The big takeaway related to the terrorism threat is that based on trends in the past year, neither al-Qaeda nor the Islamic State pose a current and significant threat to the US homeland. Instead, the regional branches will set their sights on closer targets, including on local American military forces or diplomats. 

The greater domestic terrorism threat comes from right-wing extremism, followed by individuals inspired by al-Qaeda or the Islamic State, rather than transnational terrorist cells. 

But such assumptions ignore some al-Qaeda affiliates’ stated attempt to strike the United States and demonstrated attempts to carry through on this threat. And they ignore how state actors like Russia interact with this non-state terrorism threat. Al-Qaeda in Yemen remains set in its pursuit of global jihad. 

An Al-Shabaab cell was disrupted a few years ago planning another 911-style attack. The strengthening of nearly all of al-Qaeda’s and the Islamic State’s regional affiliates over the past year means these groups have more capabilities and resources as their sanctuaries expand. 

Will they or some other elements revert to global jihad? And will the United States be able to catch the shift when they do? 

As the U.S. military pulls back from counterterrorism operations, the intelligence picture becomes blurrier. True, even without troops inside Afghanistan, the United States tracked down al-Qaeda’s late leader Ayman al-Zawahiri and killed him in Kabul. But to some extent, the fact that al-Zawahiri felt comfortable frequenting his balcony, may have made him an easier target. His own defenses were down and he thought he was safe under the Taliban. 

For more security conscious operatives who mask their activities, getting the intelligence for an over-the-horizon strike will be a challenge. The reduction in counterterrorism activities also affects U.S. relationships with African and Middle Eastern partners, at a time when Russia and China are seeking to expand their influence.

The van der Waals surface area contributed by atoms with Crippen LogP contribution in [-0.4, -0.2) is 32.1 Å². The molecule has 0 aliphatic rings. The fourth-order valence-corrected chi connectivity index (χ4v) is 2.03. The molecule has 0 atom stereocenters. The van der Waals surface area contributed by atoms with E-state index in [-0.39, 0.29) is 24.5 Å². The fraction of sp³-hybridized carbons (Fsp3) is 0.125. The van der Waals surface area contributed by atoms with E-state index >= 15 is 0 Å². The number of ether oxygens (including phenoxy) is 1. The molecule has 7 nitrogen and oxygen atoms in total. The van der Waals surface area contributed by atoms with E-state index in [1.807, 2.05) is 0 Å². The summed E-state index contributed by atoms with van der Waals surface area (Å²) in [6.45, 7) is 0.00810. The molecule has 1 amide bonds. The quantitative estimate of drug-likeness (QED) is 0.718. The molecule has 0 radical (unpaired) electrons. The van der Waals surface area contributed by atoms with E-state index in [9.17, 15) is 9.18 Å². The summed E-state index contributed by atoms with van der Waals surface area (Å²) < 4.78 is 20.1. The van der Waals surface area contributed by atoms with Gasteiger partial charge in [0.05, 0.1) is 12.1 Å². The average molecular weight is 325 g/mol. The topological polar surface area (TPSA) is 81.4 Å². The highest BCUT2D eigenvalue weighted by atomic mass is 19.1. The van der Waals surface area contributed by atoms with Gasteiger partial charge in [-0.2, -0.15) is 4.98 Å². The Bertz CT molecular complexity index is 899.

The primary assistance many of these partners seek is defense or security, often to combat al-Qaeda or the Islamic State groups. And the United States is simply doing less of it, creating space for Russia or others to enter the playing field, or in worst case scenarios, pushing the United States off the field. 

Already Russia’s Wagner group is in Mali backfilling the French and seeking to enter neighboring states. What is more, al-Qaeda in the Islamic State thrive in insecure environments, as does Russia, creating a dangerous convergence in their interests and the possibility for Russian elements to use the guise of counterterrorism to entrench themselves in countries threatened by al-Qaeda or the Islamic State. 

In short, while the counterterrorism problem seems managed, it could morph rapidly into a real challenge for the United States without much notice, such as the persistent threat from al-Qaeda and the Islamic State. 

While such a threat by no means requires the resources the United States has put toward counterterrorism in the past, it does mean the United States must dedicate sufficient resources to fighting al-Qaida and the Islamic State and building influence with its partners to prevent the threat from growing to distract from America’s strategic priorities.